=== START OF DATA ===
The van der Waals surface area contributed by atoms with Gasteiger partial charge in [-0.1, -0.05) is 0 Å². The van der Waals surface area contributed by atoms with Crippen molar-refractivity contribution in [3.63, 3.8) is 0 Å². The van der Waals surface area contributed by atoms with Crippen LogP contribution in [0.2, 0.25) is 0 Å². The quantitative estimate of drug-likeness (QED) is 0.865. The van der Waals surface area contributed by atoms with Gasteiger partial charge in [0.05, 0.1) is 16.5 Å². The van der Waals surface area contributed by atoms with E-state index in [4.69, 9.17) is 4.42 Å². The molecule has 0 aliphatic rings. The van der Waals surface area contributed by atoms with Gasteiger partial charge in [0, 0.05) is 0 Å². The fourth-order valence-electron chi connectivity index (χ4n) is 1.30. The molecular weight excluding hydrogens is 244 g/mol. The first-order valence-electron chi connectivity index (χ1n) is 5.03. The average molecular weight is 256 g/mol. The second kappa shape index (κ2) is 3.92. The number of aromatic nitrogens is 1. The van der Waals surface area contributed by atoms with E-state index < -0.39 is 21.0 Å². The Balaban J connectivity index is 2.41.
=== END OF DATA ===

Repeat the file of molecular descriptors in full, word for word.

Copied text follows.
The van der Waals surface area contributed by atoms with Gasteiger partial charge in [-0.1, -0.05) is 0 Å². The van der Waals surface area contributed by atoms with Crippen molar-refractivity contribution in [3.63, 3.8) is 0 Å². The van der Waals surface area contributed by atoms with Crippen LogP contribution in [0.2, 0.25) is 0 Å². The quantitative estimate of drug-likeness (QED) is 0.865. The van der Waals surface area contributed by atoms with Gasteiger partial charge in [0.05, 0.1) is 16.5 Å². The van der Waals surface area contributed by atoms with E-state index in [4.69, 9.17) is 4.42 Å². The molecule has 0 aliphatic rings. The van der Waals surface area contributed by atoms with Gasteiger partial charge in [0, 0.05) is 0 Å². The fourth-order valence-electron chi connectivity index (χ4n) is 1.30. The molecular weight excluding hydrogens is 244 g/mol. The first-order valence-electron chi connectivity index (χ1n) is 5.03. The average molecular weight is 256 g/mol. The second kappa shape index (κ2) is 3.92. The number of aromatic nitrogens is 1. The van der Waals surface area contributed by atoms with E-state index < -0.39 is 21.0 Å². The Balaban J connectivity index is 2.41.